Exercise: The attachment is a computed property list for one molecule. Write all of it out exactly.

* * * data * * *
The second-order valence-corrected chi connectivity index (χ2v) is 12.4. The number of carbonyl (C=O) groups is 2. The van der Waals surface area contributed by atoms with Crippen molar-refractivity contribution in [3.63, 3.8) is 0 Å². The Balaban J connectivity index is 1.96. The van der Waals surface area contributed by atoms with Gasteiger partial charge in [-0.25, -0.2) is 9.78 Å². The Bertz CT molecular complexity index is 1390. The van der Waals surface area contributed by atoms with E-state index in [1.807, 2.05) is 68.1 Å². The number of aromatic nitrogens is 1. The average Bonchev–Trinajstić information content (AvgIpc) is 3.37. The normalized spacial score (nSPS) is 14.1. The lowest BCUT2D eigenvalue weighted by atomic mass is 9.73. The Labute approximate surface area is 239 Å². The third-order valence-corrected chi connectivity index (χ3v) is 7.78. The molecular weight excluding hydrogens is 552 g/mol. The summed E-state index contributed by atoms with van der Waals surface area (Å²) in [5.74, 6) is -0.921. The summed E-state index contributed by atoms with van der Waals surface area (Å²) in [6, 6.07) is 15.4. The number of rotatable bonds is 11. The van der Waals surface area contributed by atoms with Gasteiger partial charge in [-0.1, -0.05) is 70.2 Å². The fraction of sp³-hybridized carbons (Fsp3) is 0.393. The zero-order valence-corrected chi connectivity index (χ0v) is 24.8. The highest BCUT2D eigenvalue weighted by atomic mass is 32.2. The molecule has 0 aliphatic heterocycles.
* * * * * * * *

The second-order valence-corrected chi connectivity index (χ2v) is 12.4. The number of carbonyl (C=O) groups is 2. The van der Waals surface area contributed by atoms with Crippen molar-refractivity contribution in [3.63, 3.8) is 0 Å². The Balaban J connectivity index is 1.96. The van der Waals surface area contributed by atoms with Gasteiger partial charge in [-0.25, -0.2) is 9.78 Å². The Bertz CT molecular complexity index is 1390. The van der Waals surface area contributed by atoms with E-state index in [1.807, 2.05) is 68.1 Å². The number of aromatic nitrogens is 1. The average Bonchev–Trinajstić information content (AvgIpc) is 3.37. The normalized spacial score (nSPS) is 14.1. The lowest BCUT2D eigenvalue weighted by atomic mass is 9.73. The Labute approximate surface area is 239 Å². The third-order valence-corrected chi connectivity index (χ3v) is 7.78. The molecular weight excluding hydrogens is 552 g/mol. The summed E-state index contributed by atoms with van der Waals surface area (Å²) in [5.74, 6) is -0.921. The summed E-state index contributed by atoms with van der Waals surface area (Å²) in [6, 6.07) is 15.4. The number of rotatable bonds is 11. The van der Waals surface area contributed by atoms with Gasteiger partial charge in [-0.1, -0.05) is 70.2 Å². The fraction of sp³-hybridized carbons (Fsp3) is 0.393. The zero-order valence-corrected chi connectivity index (χ0v) is 24.8. The highest BCUT2D eigenvalue weighted by atomic mass is 32.2. The molecule has 0 aliphatic heterocycles.